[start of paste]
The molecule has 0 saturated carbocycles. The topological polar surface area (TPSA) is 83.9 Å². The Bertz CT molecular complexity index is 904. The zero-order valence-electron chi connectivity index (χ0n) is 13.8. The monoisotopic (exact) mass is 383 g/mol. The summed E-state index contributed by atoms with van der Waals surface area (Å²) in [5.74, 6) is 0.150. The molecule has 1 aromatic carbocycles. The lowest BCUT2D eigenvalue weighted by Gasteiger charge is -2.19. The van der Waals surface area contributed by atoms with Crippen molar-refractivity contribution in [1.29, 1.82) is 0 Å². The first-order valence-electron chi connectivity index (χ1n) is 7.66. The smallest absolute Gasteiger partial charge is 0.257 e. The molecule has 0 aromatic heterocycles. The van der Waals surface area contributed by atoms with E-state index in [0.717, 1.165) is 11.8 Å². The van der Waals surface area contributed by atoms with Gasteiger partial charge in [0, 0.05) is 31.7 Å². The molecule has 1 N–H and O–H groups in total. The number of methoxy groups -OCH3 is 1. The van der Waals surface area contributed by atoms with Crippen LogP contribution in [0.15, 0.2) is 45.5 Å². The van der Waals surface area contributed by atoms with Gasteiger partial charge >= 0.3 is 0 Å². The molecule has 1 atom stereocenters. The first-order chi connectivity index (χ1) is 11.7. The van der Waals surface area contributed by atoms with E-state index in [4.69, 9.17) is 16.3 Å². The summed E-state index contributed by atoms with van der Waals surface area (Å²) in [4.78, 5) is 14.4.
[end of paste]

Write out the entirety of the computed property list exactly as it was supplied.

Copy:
The molecule has 0 saturated carbocycles. The topological polar surface area (TPSA) is 83.9 Å². The Bertz CT molecular complexity index is 904. The zero-order valence-electron chi connectivity index (χ0n) is 13.8. The monoisotopic (exact) mass is 383 g/mol. The summed E-state index contributed by atoms with van der Waals surface area (Å²) in [5.74, 6) is 0.150. The molecule has 1 aromatic carbocycles. The lowest BCUT2D eigenvalue weighted by Gasteiger charge is -2.19. The van der Waals surface area contributed by atoms with Crippen molar-refractivity contribution in [1.29, 1.82) is 0 Å². The first-order valence-electron chi connectivity index (χ1n) is 7.66. The smallest absolute Gasteiger partial charge is 0.257 e. The molecule has 0 aromatic heterocycles. The van der Waals surface area contributed by atoms with E-state index in [0.717, 1.165) is 11.8 Å². The van der Waals surface area contributed by atoms with Gasteiger partial charge in [0, 0.05) is 31.7 Å². The molecule has 1 N–H and O–H groups in total. The number of methoxy groups -OCH3 is 1. The van der Waals surface area contributed by atoms with Crippen LogP contribution in [0.15, 0.2) is 45.5 Å². The van der Waals surface area contributed by atoms with Gasteiger partial charge >= 0.3 is 0 Å². The molecule has 1 atom stereocenters. The first-order chi connectivity index (χ1) is 11.7. The van der Waals surface area contributed by atoms with E-state index in [4.69, 9.17) is 16.3 Å². The summed E-state index contributed by atoms with van der Waals surface area (Å²) in [4.78, 5) is 14.4.